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The Prostate and Male urine leakage

While the prostate and incontinence ‘isn’t the sexiest of cocktail party topics,’ it’s important to know how one impacts the other. To clear up any confusion on the issue, we sat down with Ralph Peeker, Professor and Chief Physician at the Department of Urology, Sahlgrenska University Hospital, Gothenburg.

Illustrated icon of a walnut apricot kiwi and lemon with their weight on the left hand side

At 18-20 years, the male prostate is around 20 grams, or the size of a walnut. It can grow up to 500 grams.

Your prostate, it’s like a walnut

First things first. How much do you know about your prostate gland? Situated in between the bladder and the penis, its main job is to produce a fluid that combines with sperm to make semen. In your twenties, your prostate is around the size of a walnut, or about 18-20 grams.

Like your ears, your prostate never stops growing

The good thing to know is that prostate growth is normal. ‘For some men their prostate grows a little bit. For others, a little bit more and, for some men, a whole lot more – it can grow up to half a kilogram,’ says Peeker. Often prostate growth goes unnoticed. But for some men an enlarged prostate, or benign prostatic hyperplasia (BPH), can cause pain and range of symptoms including difficulties storing urine, hesitancy, slow stream, inability to void or residual urine which can lead to infection. Known as lower urinary tract symptoms (LUTS) it’s quite common, affecting around 25% of men 40 years and older. With good treatments available it doesn’t need to affect your quality of life.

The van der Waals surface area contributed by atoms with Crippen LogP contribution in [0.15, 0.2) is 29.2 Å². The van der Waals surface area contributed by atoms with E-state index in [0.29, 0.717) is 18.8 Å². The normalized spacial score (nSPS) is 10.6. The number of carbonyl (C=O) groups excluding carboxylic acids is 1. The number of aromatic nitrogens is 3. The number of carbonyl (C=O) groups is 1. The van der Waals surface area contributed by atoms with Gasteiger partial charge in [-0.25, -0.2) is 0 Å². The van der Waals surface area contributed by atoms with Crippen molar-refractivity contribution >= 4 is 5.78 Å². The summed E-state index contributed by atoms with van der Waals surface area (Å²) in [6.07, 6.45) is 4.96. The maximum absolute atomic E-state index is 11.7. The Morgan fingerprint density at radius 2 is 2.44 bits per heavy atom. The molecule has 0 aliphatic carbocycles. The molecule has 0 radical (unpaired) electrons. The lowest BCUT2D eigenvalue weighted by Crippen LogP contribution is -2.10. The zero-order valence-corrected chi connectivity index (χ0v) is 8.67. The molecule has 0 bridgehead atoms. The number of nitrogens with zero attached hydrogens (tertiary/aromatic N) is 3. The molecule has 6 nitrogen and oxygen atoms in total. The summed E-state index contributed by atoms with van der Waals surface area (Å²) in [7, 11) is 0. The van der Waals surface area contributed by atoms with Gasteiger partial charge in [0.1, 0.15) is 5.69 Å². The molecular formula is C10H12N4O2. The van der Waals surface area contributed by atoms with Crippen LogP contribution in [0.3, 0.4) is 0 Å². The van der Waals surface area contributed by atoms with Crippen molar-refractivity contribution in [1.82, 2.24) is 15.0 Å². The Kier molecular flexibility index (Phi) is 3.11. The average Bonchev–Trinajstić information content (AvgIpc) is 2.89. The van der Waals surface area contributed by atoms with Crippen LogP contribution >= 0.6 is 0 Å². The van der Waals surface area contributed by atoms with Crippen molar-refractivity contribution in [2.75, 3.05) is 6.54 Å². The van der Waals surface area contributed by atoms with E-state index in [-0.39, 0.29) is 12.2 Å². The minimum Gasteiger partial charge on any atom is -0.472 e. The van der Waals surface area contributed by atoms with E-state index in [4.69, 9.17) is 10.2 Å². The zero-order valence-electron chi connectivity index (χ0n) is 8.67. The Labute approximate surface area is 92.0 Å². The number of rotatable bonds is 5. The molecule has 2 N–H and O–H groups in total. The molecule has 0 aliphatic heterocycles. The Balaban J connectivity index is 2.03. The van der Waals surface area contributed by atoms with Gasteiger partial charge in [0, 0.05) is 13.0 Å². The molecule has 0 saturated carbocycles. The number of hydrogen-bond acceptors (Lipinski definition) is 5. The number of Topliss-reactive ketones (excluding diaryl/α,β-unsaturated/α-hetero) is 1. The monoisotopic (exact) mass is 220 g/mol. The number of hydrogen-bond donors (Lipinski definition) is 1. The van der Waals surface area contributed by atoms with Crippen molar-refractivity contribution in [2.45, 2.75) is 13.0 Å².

An enlarged prostate doesn’t mean cancer

According to Peeker it’s a ‘very common misconception’ to think that LUTS are a symptom of prostate cancer. While there are not so many early warning sign of prostate cancer, family history and diet can both be risk factors. The first step in checking is via a simple blood test known a PSA test.
Interestingly, prostate cancer grows slowly in a lot of cases. That’s why active monitoring is often a preferred management rather than surgery where incontinence, amongst other things, can be a side effect. Stress incontinence, which more commonly affects women, can be a temporary, or permanent, side effect of pelvic surgeries like a prostatectomy. This surgery involves removing the entire prostate which can disrupt the sphincter function and result in urine leakage. There are medicines and surgeries available to help ease, if not cure this. In mild cases, pelvic floor exercises, which help to strengthen your pc muscles, can help improve your bladder control and reduce urine leakage. Regardless, if you’re concerned about any symptoms, testing or risks related to prostate cancer, it’s best to chat to your doctor so you’re well informed. 

‘The prostate is often not the guilty organ’

While an enlarged prostate can cause some urination problems, Peeker says we need to look beyond the pelvic region and to the brain when it comes to the main cause of male incontinence. 
Your central nervous system is responsible for governing your ‘micturition reflexes’, or the ability to hold on when you need to go to the toilet. These critical circuits in the brain can be disrupted when you experience a trauma such as a brain injury or a stroke, resulting in the involuntary drips and dribbles some men experience. Known as urgency incontinence, it’s the most common form of male incontinence.  
But the disruption doesn’t even have to be as severe as a stroke. ‘It could be a minor disruption of blood and oxygen to the brain based on general atherosclerosis,’ says Peeker. 
Where atherosclerosis is the hardening and narrowing of the arteries caused by smoking, a poor diet and inactive lifestyle. And while a bad diet hasn’t been clinically proven to cause incontinence, a healthy diet and active lifestyle can only be beneficial. ‘Everything gets better when it comes to the oxygenation of tissues in the body,’ adds Peeker.
As for Peeker’s advice; ‘If I had a symptom of any kind, I would seek help for it.’ So if you do have any questions regarding the prostate and urinary incontinence, have a chat with your doctor.

For some men their prostate can grow up to half a kilogram.

Ralph Peeker
Professor and Chief Physician

Did you know

One in four men between 40 years and over experience lower urinary tract symptoms.

Illustration of four men with one shaded a lighter blue one in four

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